You may have a wonderful family member who is willing to take care of your children, but they happen to live far away from your children’s home. Consider how this will affect their schooling, their social life and their access to amenities. This is not to say that if a faraway friend or relative is your best choice that your children shouldn’t have to relocate; simply that you should weigh up the pros and cons of moving them, and discuss the possibility of relocation with the guardian.
How old, healthy and fit is the potential guardian?
If your children can’t be raised by their Mum and Dad, who better to raise them than YOUR Mum and Dad? It’s a great idea as long as your parents are in good health. If, however, your parents are ageing or in ill-health, it is a good idea to consider a younger family member who is fit and youthful enough to cope with the demands of energetic children.
Do they have children of their own and how will this affect them?
If you have a sibling or friend with their own children, they may seem like the natural choice to become your children’s guardian because your kids will just slot in with theirs. In reality, melding two families together puts a lot of pressure on both sets of children – the cousins or friends’ children could resent your children’s intrusion into their lives, and your children could feel that they always play second fiddle to their guardian’s actual children.
Again, this isn’t to say that you shouldn’t place your children with a guardian who has their own kids. It’s just another consideration when deciding on the ideal candidate.
Who would my children most prefer to live with?
If your children are heading into the tweens and teens, you can have a conversation with them about the plans that are in place should anything happen to you. This conversation should be to reassure them rather than to frighten them, so it should be tackled delicately. And as part of this conversation, you can let them know who their guardian would be. This will give them the opportunity to voice any objections they may have – although you don’t necessarily have to give in to their preferences.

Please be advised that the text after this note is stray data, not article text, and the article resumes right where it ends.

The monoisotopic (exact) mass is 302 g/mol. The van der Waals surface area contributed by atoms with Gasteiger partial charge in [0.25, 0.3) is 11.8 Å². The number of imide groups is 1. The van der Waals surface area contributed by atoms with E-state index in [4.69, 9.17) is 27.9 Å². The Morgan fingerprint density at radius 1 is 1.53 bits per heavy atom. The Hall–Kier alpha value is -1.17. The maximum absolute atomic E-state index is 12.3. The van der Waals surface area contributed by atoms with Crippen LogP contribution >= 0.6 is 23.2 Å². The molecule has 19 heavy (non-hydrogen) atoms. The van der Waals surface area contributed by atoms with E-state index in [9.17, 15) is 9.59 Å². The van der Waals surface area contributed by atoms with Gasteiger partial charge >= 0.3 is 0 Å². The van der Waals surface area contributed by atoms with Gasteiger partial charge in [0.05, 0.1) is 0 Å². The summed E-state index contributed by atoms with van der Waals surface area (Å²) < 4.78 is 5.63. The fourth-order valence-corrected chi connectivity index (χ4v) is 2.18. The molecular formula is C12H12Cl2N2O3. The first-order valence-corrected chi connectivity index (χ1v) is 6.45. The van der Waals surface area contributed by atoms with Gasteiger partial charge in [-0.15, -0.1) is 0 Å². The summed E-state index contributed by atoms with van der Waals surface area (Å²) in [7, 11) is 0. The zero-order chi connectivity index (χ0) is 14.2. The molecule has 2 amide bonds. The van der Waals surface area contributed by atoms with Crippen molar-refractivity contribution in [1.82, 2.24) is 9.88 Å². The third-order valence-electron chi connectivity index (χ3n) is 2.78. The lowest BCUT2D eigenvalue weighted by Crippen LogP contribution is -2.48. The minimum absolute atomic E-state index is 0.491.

Are they willing to take care of my children?
After you have selected the person you would most like to take care of your children if you are not around, the next and most critical step is to discuss guardianship with that person. Taking care of your children is a huge responsibility and you need to be certain that the person you have selected is up to the task.
The discussion shouldn’t simply be about whether or not they are willing to take on this responsibility, but should also cover all the different aspects of raising your children – especially the financial situation you will leave behind.
Make the right call
When you have considered all the practical and emotional aspects of selecting a guardian for your children, be sure that you write up a will stating your preference, and store it somewhere that is known to your family, so that if the time comes, it’s easy to find. Remember that as hard as these decisions are to contemplate, you owe it to your children to have made the right one for their futures.
- This post was sponsored by 1Life insurance